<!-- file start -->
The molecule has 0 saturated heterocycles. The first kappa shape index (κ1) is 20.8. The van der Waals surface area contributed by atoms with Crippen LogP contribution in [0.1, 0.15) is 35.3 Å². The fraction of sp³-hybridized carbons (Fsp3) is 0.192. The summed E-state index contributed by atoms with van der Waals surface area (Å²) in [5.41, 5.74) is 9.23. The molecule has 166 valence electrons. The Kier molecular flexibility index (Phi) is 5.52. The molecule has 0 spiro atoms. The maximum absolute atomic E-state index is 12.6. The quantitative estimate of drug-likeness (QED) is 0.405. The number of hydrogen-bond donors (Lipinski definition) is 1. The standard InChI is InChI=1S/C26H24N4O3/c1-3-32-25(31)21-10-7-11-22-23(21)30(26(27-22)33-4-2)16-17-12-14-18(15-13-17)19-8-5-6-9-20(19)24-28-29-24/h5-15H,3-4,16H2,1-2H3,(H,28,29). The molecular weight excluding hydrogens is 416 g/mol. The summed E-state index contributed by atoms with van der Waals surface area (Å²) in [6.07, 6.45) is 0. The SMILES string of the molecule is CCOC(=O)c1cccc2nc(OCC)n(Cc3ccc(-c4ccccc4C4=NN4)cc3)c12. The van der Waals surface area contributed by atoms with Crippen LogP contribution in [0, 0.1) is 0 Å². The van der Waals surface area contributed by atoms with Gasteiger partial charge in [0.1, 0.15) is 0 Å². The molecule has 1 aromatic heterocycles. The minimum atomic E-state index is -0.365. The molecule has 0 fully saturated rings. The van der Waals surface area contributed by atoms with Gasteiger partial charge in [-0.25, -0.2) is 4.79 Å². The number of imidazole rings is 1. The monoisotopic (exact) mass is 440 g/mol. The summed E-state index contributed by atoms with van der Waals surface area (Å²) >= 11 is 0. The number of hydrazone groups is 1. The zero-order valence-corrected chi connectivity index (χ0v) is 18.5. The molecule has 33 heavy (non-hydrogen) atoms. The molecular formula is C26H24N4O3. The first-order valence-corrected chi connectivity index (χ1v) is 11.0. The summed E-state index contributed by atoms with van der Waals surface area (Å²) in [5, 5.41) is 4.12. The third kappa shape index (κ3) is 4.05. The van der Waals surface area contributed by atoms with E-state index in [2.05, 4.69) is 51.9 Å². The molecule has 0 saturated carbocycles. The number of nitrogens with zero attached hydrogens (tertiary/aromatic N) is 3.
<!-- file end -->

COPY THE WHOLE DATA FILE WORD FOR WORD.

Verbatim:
The molecule has 0 saturated heterocycles. The first kappa shape index (κ1) is 20.8. The van der Waals surface area contributed by atoms with Crippen LogP contribution in [0.1, 0.15) is 35.3 Å². The fraction of sp³-hybridized carbons (Fsp3) is 0.192. The summed E-state index contributed by atoms with van der Waals surface area (Å²) in [5.41, 5.74) is 9.23. The molecule has 166 valence electrons. The Kier molecular flexibility index (Phi) is 5.52. The molecule has 0 spiro atoms. The maximum absolute atomic E-state index is 12.6. The quantitative estimate of drug-likeness (QED) is 0.405. The number of hydrogen-bond donors (Lipinski definition) is 1. The standard InChI is InChI=1S/C26H24N4O3/c1-3-32-25(31)21-10-7-11-22-23(21)30(26(27-22)33-4-2)16-17-12-14-18(15-13-17)19-8-5-6-9-20(19)24-28-29-24/h5-15H,3-4,16H2,1-2H3,(H,28,29). The molecular weight excluding hydrogens is 416 g/mol. The summed E-state index contributed by atoms with van der Waals surface area (Å²) in [6.07, 6.45) is 0. The SMILES string of the molecule is CCOC(=O)c1cccc2nc(OCC)n(Cc3ccc(-c4ccccc4C4=NN4)cc3)c12. The van der Waals surface area contributed by atoms with Crippen LogP contribution in [0, 0.1) is 0 Å². The van der Waals surface area contributed by atoms with Gasteiger partial charge in [0.1, 0.15) is 0 Å². The molecule has 1 aromatic heterocycles. The minimum atomic E-state index is -0.365. The molecule has 0 fully saturated rings. The van der Waals surface area contributed by atoms with Gasteiger partial charge in [-0.25, -0.2) is 4.79 Å². The number of imidazole rings is 1. The monoisotopic (exact) mass is 440 g/mol. The summed E-state index contributed by atoms with van der Waals surface area (Å²) >= 11 is 0. The number of hydrazone groups is 1. The zero-order valence-corrected chi connectivity index (χ0v) is 18.5. The molecule has 33 heavy (non-hydrogen) atoms. The molecular formula is C26H24N4O3. The first-order valence-corrected chi connectivity index (χ1v) is 11.0. The summed E-state index contributed by atoms with van der Waals surface area (Å²) in [5, 5.41) is 4.12. The third kappa shape index (κ3) is 4.05. The van der Waals surface area contributed by atoms with E-state index in [2.05, 4.69) is 51.9 Å². The molecule has 0 saturated carbocycles. The number of nitrogens with zero attached hydrogens (tertiary/aromatic N) is 3.